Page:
In the wake of Soviet disintegration, Central Asia became an idiom for the ensuing confusion in the post-Cold War climate of international affairs, characterized by inter-state order and intra-state anarchy. Dynamic changes associated with the end of communism, the 'revival' of ethnic, religious and clan mobilization and the gradual involvement of various international actors, have inspired extensive scholarly and policy engagement with the region. Yet most analyses fail to bring Central Asia into the mainstream of systematic interrogation. This timely volume analyzes the quality of statehood in the region by assessing the complex dynamics of Central Asian state-making and focusing on the simultaneous patterns of socialization and internalization in the region. It straddles four different bodies of literature and addresses the systematic lacunae in all of them to investigate the localization effects of Russia, China, the EU and NATO on forms of post-Soviet statehood in Central Asia - placing Central Asia in the study and practice of world politics.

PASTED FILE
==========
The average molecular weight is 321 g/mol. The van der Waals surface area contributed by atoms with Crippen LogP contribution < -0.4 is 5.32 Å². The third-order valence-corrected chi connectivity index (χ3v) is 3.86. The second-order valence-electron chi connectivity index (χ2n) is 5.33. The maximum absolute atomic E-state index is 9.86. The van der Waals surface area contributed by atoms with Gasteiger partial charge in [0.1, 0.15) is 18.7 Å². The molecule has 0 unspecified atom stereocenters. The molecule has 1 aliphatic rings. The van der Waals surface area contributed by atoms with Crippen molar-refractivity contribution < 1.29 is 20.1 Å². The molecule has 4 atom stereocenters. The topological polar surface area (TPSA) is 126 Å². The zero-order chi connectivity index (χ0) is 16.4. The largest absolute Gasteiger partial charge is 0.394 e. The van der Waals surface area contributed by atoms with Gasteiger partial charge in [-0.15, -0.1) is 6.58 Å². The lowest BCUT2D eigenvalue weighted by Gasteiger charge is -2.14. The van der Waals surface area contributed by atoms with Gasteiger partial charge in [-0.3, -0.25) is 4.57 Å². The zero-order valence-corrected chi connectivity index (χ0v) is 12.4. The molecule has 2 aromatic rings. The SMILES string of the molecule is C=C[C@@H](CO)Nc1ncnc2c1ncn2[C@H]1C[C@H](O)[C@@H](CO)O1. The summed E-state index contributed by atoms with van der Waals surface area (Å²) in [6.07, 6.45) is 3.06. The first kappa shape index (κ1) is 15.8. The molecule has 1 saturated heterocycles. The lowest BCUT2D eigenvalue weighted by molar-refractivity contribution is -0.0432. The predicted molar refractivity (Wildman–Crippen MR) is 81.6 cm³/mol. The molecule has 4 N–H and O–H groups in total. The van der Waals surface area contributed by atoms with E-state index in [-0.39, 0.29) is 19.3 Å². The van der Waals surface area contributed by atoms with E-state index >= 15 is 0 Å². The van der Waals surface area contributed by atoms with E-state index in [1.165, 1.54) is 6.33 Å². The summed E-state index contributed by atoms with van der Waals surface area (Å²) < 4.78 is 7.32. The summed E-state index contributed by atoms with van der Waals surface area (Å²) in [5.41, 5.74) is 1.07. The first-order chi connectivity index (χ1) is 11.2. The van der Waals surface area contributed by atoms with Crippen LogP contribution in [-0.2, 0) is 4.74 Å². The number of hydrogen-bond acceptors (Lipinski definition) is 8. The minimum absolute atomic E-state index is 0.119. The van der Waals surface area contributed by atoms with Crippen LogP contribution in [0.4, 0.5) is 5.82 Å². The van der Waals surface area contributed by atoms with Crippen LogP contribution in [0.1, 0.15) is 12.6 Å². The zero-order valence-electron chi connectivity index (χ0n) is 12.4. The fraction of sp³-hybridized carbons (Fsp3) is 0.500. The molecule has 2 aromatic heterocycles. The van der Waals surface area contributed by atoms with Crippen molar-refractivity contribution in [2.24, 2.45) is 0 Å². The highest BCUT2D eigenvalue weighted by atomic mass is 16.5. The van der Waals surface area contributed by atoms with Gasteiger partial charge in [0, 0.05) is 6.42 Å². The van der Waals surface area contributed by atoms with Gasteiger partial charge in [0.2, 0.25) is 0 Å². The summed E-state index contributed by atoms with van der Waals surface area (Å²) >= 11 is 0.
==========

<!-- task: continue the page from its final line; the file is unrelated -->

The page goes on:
ASJC Scopus subject areas
- Social Sciences (all)